Businesses in Portlaoise will be able to avail of ADSL and SDSL broadband services from €45 a month from 11 April as a result of Esat BT unbundling its 40th exchange in the town.
However, the reality that it is only the 40th exchange out of 1,000 exchanges countrywide to be unbundled since deregulation in 1999 makes the news somewhat bittersweet. Local-loop unbundling (LLU) is the process whereby part of Eircom’s telephone network can be rented by a competitor that can then install its own equipment in Eircom’s telephone exchange to supply a range of products from high-speed broadband to digital TV.
Over the past three years, Esat BT is the only company that has successfully unbundled exchanges throughout Ireland, offering both ADSL and SDSL services to 2,500 corporate and enterprise customers. Customers switching from Eircom’s broadband service can also switch their phone service and without having to change their phone number.
It is understood that up and coming player Smart Telecom has an ambitious strategy to offer broadband countrywide by unbundling up to 50 exchanges by the end of this year. However, the slow rate of unbundling achieved so far by Esat BT, turns Smart Telecom’s initiative into a daunting challenge that could swallow up time and resources.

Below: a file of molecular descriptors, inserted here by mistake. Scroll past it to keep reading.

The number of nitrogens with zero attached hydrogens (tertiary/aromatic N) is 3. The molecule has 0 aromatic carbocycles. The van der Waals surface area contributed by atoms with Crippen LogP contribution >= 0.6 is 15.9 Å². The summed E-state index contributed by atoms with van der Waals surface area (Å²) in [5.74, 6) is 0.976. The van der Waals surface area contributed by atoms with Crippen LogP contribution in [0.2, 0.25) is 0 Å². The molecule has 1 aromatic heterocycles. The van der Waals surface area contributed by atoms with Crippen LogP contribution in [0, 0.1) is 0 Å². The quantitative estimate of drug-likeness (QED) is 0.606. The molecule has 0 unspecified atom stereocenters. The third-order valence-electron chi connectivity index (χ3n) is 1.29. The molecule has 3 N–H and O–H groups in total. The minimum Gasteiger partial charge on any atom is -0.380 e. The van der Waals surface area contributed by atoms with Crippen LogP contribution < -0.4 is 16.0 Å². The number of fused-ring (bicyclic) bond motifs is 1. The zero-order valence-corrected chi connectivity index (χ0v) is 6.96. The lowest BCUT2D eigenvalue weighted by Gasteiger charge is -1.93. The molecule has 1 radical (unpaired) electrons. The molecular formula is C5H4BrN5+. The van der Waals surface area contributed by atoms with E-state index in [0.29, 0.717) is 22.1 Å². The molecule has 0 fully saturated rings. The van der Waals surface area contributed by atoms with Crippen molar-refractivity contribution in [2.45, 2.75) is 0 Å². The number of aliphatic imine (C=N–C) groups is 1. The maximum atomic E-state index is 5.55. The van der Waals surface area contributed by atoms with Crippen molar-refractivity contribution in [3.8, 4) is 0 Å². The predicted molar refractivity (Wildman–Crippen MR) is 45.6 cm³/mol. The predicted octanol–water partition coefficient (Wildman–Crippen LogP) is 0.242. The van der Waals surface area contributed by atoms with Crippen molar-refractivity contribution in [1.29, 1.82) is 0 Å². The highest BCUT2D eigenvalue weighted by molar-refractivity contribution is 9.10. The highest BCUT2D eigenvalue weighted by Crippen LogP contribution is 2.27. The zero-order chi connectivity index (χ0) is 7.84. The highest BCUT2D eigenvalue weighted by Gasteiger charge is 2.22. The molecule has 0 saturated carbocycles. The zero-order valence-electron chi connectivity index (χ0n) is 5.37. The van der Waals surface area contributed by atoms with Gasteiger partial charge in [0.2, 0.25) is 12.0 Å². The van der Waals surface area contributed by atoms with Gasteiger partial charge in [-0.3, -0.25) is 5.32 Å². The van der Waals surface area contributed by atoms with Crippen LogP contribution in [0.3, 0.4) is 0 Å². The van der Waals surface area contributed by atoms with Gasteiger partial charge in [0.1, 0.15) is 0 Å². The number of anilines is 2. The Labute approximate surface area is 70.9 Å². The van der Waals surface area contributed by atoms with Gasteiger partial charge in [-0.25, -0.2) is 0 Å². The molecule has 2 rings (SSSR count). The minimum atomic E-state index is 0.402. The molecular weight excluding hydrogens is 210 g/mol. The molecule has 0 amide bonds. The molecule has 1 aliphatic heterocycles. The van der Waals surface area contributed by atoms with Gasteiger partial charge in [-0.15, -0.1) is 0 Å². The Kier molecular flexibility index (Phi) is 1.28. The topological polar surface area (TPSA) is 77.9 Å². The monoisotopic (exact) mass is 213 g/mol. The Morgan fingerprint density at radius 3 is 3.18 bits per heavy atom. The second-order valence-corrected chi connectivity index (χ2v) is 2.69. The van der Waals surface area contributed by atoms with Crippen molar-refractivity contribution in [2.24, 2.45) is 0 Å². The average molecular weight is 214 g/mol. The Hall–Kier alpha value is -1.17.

Esat BT unbundled its first exchange in May 2002 and this roll out has continued with coverage extending from Sligo to Wexford and Drogheda to Tralee. Esat BT has invested more than €200m in Ireland over the past three years, with a significant portion of this investment going into LLU.
Automation of LLU and hefty charges associated with accessing exchanges is currently the subject of a High Court case this week between the Commission for Communications Regulation (ComReg) and incumbent operator, Eircom.
Chief operating officer of Esat BT Mike Maloney said the company is undeterred and will continue to invest in LLU over and above the 40 exchanges unbundled so far.
“As a relatively mature broadband player with three years of unbundling experience now under our belts, we have serious concerns about the LLU model as it stands today. LLU will allow us to offer more aggressive price points and better services that will drive broadband penetration into the market.
“However, we cannot currently deliver these benefits to customers as there are no automated processes in place to facilitate mass-market delivery. This is stifling the market and preventing broadband growth. As such, we fully support ComReg in its current regulatory efforts to ensure that the Irish landscape for broadband is as dynamic and competitive as possible,” Maloney said.
By John Kennedy